While the foreman was looking up accounts and making out the time of each, Baugh asked him, “When is the wagon going in after the winter’s supplies?”
“In a day or two,” answered the foreman. “Why?”
“Why, Stubby, Arab, and myself want to leave our saddles and private horses here with you until spring. We’re going up in the State for the winter, and will wait and go in with the wagon.”
“That will be all right,” said the foreman. “You’ll find things right side up when you come after them, and a job if I can give it to you.”
“Don’t you think it’s poor policy,” asked Stubb of the foreman, as the latter handed him his time, “to refuse the men a roof and the bite they eat in winter?”
“You may ask that question at headquarters, when you get your time cheque cashed. I’ve learned not to think contrary to my employers; not in the mouth of winter, anyhow.”
“Oh, we don’t care,” said Baugh; “we’re going to take in the State for a change of scenery. We’ll have a good time and plenty of fun on the side.”
The first snow-squall of the season came that night, and the wagon could not go in for several days. When the weather moderated the three bade the foreman a hearty good-by and boarded the wagon for town, forty miles away. This little village was a supply point for the range country to the south, and lacked that diversity of entertainment that the trio desired. So to a larger town westward, a county seat, they hastened by rail. This hamlet they took in by sections. There were the games running to suit their tastes, the variety theatre with its painted girls, and handbills announced that on the 24th of December and Christmas Day there would be horse races. To do justice to all this melted their money fast.
Their gay round of pleasure had no check until the last day of the races. Heretofore they had held their own in the games, and the first day of the races they had even picked several winners. But grief was in store for Baugh the leader, Baugh the brains of the trio. He had named the winners so easily the day before, that now his confidence knew no bounds. His opinion was supreme on a running horse, though he cautioned the others not to risk their judgment—in fact, they had better follow him. “I’m going to back that sorrel gelding, that won yesterday in the free-for-all to-day,” said he to Stubb and Arab, “and if you boys go in with me, we’ll make a killing.”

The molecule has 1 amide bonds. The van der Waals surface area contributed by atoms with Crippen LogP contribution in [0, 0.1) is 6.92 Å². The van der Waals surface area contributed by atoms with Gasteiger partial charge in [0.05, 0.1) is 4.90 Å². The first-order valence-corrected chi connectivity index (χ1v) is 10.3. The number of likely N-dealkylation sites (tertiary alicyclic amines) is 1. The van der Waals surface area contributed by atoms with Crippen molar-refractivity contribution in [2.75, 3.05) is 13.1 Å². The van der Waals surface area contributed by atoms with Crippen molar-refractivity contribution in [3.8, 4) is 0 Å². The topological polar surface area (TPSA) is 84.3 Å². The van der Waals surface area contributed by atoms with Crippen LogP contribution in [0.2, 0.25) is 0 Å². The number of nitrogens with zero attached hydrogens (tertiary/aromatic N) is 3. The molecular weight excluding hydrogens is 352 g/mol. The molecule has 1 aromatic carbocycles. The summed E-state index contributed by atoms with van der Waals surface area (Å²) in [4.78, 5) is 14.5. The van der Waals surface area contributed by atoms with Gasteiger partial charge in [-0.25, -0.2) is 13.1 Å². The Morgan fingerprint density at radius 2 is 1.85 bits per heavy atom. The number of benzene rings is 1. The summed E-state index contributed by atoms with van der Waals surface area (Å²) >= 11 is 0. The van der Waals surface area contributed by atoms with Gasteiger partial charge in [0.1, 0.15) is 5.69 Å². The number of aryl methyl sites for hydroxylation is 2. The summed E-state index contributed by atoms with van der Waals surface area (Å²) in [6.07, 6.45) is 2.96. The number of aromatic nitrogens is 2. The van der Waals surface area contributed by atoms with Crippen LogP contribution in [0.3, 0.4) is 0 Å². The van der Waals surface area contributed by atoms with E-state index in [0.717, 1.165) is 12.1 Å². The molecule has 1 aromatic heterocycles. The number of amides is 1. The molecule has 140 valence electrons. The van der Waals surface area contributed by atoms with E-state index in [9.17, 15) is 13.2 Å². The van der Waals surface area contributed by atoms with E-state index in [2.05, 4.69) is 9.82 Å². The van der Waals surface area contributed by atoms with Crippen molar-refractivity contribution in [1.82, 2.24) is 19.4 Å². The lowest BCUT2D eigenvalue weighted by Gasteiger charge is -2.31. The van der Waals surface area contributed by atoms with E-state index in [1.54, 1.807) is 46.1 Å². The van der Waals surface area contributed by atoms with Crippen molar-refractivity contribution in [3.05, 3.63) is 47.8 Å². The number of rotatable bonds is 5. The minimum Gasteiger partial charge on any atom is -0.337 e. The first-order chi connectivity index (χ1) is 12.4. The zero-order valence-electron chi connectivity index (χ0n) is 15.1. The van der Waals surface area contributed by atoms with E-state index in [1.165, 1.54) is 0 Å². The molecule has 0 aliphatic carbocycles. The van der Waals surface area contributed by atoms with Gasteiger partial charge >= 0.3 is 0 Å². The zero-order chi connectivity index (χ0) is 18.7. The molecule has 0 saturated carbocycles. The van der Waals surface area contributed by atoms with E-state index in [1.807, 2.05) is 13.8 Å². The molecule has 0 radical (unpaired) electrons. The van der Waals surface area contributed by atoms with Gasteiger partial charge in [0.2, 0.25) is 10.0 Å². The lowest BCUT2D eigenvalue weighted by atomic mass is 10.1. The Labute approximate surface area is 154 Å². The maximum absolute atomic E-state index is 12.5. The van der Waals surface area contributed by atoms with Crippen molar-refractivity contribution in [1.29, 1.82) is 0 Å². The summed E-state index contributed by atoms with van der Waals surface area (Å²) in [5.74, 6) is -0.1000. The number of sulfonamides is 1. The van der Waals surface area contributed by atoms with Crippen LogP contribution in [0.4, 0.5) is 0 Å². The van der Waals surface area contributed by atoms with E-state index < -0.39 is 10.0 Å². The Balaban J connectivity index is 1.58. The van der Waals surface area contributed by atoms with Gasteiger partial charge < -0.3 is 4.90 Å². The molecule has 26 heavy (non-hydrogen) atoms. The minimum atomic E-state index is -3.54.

“You can lose your money on a horse race too quick to suit me,” replied Stubb. “I prefer to stick to poker; but you go ahead and win all you can, for spring is a long ways off yet.”
“My observation of you as a poker player, my dear Stubby, is that you generally play the first hand to win and all the rest to get even.”
They used up considerable time scoring for the free-for-all running race Christmas Day, during which delay Baugh not only got all his money bet, but his watch and a new overcoat. The race went off with the usual dash, when there were no more bets in sight; and when it ended Baugh buttoned up the top button of his coat, pulled his hat down over his eyes, and walked back from the race track in a meditative state of mind, to meet Stubb and Arab Ab.